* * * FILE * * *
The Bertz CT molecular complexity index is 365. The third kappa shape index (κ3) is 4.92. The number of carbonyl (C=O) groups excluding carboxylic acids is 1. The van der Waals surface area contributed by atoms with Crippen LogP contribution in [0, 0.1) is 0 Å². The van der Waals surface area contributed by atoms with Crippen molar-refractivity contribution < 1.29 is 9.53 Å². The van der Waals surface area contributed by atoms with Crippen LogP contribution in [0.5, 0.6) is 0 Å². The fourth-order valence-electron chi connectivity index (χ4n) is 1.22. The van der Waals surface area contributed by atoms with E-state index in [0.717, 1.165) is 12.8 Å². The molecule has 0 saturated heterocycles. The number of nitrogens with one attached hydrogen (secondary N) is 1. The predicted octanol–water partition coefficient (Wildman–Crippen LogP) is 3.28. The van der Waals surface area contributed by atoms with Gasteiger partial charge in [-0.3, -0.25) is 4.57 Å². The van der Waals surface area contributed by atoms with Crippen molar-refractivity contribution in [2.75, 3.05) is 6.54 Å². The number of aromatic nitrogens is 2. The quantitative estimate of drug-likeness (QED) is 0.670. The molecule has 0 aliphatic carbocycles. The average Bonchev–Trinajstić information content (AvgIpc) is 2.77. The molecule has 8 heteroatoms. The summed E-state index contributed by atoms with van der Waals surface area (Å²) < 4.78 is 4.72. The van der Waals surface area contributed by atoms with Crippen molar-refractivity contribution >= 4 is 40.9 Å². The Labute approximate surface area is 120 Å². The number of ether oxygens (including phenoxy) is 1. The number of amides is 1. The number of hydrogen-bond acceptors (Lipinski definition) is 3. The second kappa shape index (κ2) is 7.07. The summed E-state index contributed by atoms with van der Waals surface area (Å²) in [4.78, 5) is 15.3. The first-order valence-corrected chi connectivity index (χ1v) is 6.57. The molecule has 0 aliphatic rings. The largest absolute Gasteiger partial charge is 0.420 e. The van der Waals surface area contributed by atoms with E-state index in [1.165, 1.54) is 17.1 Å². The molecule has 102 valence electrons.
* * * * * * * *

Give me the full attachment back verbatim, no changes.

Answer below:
The Bertz CT molecular complexity index is 365. The third kappa shape index (κ3) is 4.92. The number of carbonyl (C=O) groups excluding carboxylic acids is 1. The van der Waals surface area contributed by atoms with Crippen LogP contribution in [0, 0.1) is 0 Å². The van der Waals surface area contributed by atoms with Crippen molar-refractivity contribution < 1.29 is 9.53 Å². The van der Waals surface area contributed by atoms with Crippen LogP contribution in [0.5, 0.6) is 0 Å². The fourth-order valence-electron chi connectivity index (χ4n) is 1.22. The van der Waals surface area contributed by atoms with E-state index in [0.717, 1.165) is 12.8 Å². The molecule has 0 saturated heterocycles. The number of nitrogens with one attached hydrogen (secondary N) is 1. The predicted octanol–water partition coefficient (Wildman–Crippen LogP) is 3.28. The van der Waals surface area contributed by atoms with Gasteiger partial charge in [-0.3, -0.25) is 4.57 Å². The van der Waals surface area contributed by atoms with Crippen molar-refractivity contribution in [2.75, 3.05) is 6.54 Å². The number of aromatic nitrogens is 2. The quantitative estimate of drug-likeness (QED) is 0.670. The molecule has 0 aliphatic carbocycles. The average Bonchev–Trinajstić information content (AvgIpc) is 2.77. The molecule has 8 heteroatoms. The summed E-state index contributed by atoms with van der Waals surface area (Å²) < 4.78 is 4.72. The van der Waals surface area contributed by atoms with Crippen molar-refractivity contribution >= 4 is 40.9 Å². The Labute approximate surface area is 120 Å². The number of ether oxygens (including phenoxy) is 1. The number of amides is 1. The number of hydrogen-bond acceptors (Lipinski definition) is 3. The second kappa shape index (κ2) is 7.07. The summed E-state index contributed by atoms with van der Waals surface area (Å²) in [4.78, 5) is 15.3. The first-order valence-corrected chi connectivity index (χ1v) is 6.57. The molecule has 0 aliphatic rings. The largest absolute Gasteiger partial charge is 0.420 e. The van der Waals surface area contributed by atoms with E-state index in [1.165, 1.54) is 17.1 Å². The molecule has 102 valence electrons.